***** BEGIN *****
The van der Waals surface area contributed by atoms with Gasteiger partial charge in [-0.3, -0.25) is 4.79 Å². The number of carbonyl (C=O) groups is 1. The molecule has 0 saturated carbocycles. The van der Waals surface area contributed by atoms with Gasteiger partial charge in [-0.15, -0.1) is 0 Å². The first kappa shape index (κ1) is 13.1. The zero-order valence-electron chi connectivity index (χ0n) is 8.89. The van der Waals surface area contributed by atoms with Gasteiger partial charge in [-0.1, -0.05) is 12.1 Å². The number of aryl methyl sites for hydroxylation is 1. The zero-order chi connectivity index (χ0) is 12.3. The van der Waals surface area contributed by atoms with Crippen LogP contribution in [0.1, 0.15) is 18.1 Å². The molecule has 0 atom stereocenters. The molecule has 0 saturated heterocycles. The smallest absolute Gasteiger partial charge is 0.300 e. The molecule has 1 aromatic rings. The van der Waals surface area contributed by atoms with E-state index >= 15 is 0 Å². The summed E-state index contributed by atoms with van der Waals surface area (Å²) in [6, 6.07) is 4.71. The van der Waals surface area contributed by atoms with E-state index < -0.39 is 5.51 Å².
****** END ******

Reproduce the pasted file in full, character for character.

The van der Waals surface area contributed by atoms with Gasteiger partial charge in [-0.3, -0.25) is 4.79 Å². The number of carbonyl (C=O) groups is 1. The molecule has 0 saturated carbocycles. The van der Waals surface area contributed by atoms with Gasteiger partial charge in [-0.15, -0.1) is 0 Å². The first kappa shape index (κ1) is 13.1. The zero-order valence-electron chi connectivity index (χ0n) is 8.89. The van der Waals surface area contributed by atoms with Gasteiger partial charge in [-0.1, -0.05) is 12.1 Å². The number of aryl methyl sites for hydroxylation is 1. The zero-order chi connectivity index (χ0) is 12.3. The van der Waals surface area contributed by atoms with Crippen LogP contribution in [0.1, 0.15) is 18.1 Å². The molecule has 0 atom stereocenters. The molecule has 0 saturated heterocycles. The smallest absolute Gasteiger partial charge is 0.300 e. The molecule has 1 aromatic rings. The van der Waals surface area contributed by atoms with E-state index >= 15 is 0 Å². The summed E-state index contributed by atoms with van der Waals surface area (Å²) in [6, 6.07) is 4.71. The van der Waals surface area contributed by atoms with E-state index < -0.39 is 5.51 Å².